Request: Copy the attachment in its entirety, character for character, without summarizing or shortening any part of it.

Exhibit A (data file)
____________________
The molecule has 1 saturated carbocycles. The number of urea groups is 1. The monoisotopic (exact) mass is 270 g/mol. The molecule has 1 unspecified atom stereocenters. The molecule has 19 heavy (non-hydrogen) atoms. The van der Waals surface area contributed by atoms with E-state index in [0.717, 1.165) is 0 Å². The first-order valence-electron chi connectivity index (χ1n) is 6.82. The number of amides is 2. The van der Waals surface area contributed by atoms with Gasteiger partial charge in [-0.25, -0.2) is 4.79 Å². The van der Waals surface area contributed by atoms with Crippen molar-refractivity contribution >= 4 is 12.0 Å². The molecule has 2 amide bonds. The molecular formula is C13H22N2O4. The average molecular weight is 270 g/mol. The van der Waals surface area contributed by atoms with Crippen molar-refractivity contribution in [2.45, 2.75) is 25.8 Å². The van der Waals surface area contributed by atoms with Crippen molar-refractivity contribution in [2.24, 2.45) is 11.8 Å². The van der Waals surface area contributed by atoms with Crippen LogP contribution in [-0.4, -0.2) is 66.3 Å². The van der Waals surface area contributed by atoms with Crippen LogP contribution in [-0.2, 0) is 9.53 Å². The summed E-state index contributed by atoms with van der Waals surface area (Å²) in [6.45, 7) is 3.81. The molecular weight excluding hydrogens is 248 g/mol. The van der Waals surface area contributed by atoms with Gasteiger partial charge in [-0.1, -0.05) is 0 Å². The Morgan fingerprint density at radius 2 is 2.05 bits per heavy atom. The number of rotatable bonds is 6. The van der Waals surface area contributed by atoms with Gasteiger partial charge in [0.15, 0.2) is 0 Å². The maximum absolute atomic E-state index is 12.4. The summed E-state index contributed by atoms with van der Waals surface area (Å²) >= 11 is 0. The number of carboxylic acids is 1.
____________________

The molecule has 1 saturated carbocycles. The number of urea groups is 1. The monoisotopic (exact) mass is 270 g/mol. The molecule has 1 unspecified atom stereocenters. The molecule has 19 heavy (non-hydrogen) atoms. The van der Waals surface area contributed by atoms with E-state index in [0.717, 1.165) is 0 Å². The first-order valence-electron chi connectivity index (χ1n) is 6.82. The number of amides is 2. The van der Waals surface area contributed by atoms with Gasteiger partial charge in [-0.25, -0.2) is 4.79 Å². The van der Waals surface area contributed by atoms with Crippen molar-refractivity contribution >= 4 is 12.0 Å². The molecule has 2 amide bonds. The molecular formula is C13H22N2O4. The average molecular weight is 270 g/mol. The van der Waals surface area contributed by atoms with Crippen molar-refractivity contribution in [2.45, 2.75) is 25.8 Å². The van der Waals surface area contributed by atoms with Crippen molar-refractivity contribution in [2.24, 2.45) is 11.8 Å². The van der Waals surface area contributed by atoms with Crippen LogP contribution in [-0.4, -0.2) is 66.3 Å². The van der Waals surface area contributed by atoms with Crippen LogP contribution in [-0.2, 0) is 9.53 Å². The summed E-state index contributed by atoms with van der Waals surface area (Å²) in [6.45, 7) is 3.81. The molecular weight excluding hydrogens is 248 g/mol. The van der Waals surface area contributed by atoms with Gasteiger partial charge in [-0.1, -0.05) is 0 Å². The Morgan fingerprint density at radius 2 is 2.05 bits per heavy atom. The number of rotatable bonds is 6. The van der Waals surface area contributed by atoms with Gasteiger partial charge in [0.15, 0.2) is 0 Å². The maximum absolute atomic E-state index is 12.4. The summed E-state index contributed by atoms with van der Waals surface area (Å²) >= 11 is 0. The number of carboxylic acids is 1.